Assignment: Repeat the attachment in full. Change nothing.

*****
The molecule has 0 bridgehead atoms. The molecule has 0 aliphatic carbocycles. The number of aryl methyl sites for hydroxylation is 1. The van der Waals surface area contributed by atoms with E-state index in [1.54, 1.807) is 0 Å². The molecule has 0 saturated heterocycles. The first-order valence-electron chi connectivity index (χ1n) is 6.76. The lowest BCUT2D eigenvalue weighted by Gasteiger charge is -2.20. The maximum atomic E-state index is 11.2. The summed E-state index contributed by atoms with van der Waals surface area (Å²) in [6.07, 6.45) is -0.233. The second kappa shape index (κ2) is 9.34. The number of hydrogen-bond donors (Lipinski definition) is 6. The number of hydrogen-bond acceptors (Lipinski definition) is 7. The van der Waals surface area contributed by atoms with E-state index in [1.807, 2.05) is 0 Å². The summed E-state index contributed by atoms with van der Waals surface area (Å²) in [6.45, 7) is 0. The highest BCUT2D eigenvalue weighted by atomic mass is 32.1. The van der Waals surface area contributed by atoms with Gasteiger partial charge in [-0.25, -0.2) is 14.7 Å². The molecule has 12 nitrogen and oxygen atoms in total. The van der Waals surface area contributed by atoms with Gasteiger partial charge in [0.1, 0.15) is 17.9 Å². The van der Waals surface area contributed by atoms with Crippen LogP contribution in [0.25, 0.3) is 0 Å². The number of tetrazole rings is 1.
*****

The molecule has 0 bridgehead atoms. The molecule has 0 aliphatic carbocycles. The number of aryl methyl sites for hydroxylation is 1. The van der Waals surface area contributed by atoms with E-state index in [1.54, 1.807) is 0 Å². The molecule has 0 saturated heterocycles. The first-order valence-electron chi connectivity index (χ1n) is 6.76. The lowest BCUT2D eigenvalue weighted by Gasteiger charge is -2.20. The maximum atomic E-state index is 11.2. The summed E-state index contributed by atoms with van der Waals surface area (Å²) in [6.07, 6.45) is -0.233. The second kappa shape index (κ2) is 9.34. The number of hydrogen-bond donors (Lipinski definition) is 6. The number of hydrogen-bond acceptors (Lipinski definition) is 7. The van der Waals surface area contributed by atoms with E-state index in [1.807, 2.05) is 0 Å². The summed E-state index contributed by atoms with van der Waals surface area (Å²) in [6.45, 7) is 0. The highest BCUT2D eigenvalue weighted by atomic mass is 32.1. The van der Waals surface area contributed by atoms with Gasteiger partial charge in [-0.25, -0.2) is 14.7 Å². The molecule has 12 nitrogen and oxygen atoms in total. The van der Waals surface area contributed by atoms with Gasteiger partial charge in [0.1, 0.15) is 17.9 Å². The van der Waals surface area contributed by atoms with Crippen LogP contribution in [0.25, 0.3) is 0 Å². The number of tetrazole rings is 1.